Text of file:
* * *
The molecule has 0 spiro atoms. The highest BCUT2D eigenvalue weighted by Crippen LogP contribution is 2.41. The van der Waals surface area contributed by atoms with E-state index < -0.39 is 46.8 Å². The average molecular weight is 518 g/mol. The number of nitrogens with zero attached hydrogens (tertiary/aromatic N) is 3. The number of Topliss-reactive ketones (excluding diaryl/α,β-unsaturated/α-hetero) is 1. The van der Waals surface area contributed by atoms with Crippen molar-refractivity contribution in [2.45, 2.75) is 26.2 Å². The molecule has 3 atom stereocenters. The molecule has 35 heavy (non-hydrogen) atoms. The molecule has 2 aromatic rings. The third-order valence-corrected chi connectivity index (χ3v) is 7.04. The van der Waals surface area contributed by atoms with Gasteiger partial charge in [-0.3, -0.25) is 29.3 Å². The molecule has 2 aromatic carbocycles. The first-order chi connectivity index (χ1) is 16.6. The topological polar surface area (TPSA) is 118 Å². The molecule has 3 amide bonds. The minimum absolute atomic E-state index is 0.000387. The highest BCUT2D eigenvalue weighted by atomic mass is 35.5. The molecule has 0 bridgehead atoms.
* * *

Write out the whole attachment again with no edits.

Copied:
The molecule has 0 spiro atoms. The highest BCUT2D eigenvalue weighted by Crippen LogP contribution is 2.41. The van der Waals surface area contributed by atoms with E-state index < -0.39 is 46.8 Å². The average molecular weight is 518 g/mol. The number of nitrogens with zero attached hydrogens (tertiary/aromatic N) is 3. The number of Topliss-reactive ketones (excluding diaryl/α,β-unsaturated/α-hetero) is 1. The van der Waals surface area contributed by atoms with Crippen molar-refractivity contribution in [2.45, 2.75) is 26.2 Å². The molecule has 3 atom stereocenters. The molecule has 35 heavy (non-hydrogen) atoms. The molecule has 2 aromatic rings. The third-order valence-corrected chi connectivity index (χ3v) is 7.04. The van der Waals surface area contributed by atoms with Gasteiger partial charge in [-0.3, -0.25) is 29.3 Å². The molecule has 2 aromatic carbocycles. The first-order chi connectivity index (χ1) is 16.6. The topological polar surface area (TPSA) is 118 Å². The molecule has 3 amide bonds. The minimum absolute atomic E-state index is 0.000387. The highest BCUT2D eigenvalue weighted by atomic mass is 35.5. The molecule has 0 bridgehead atoms.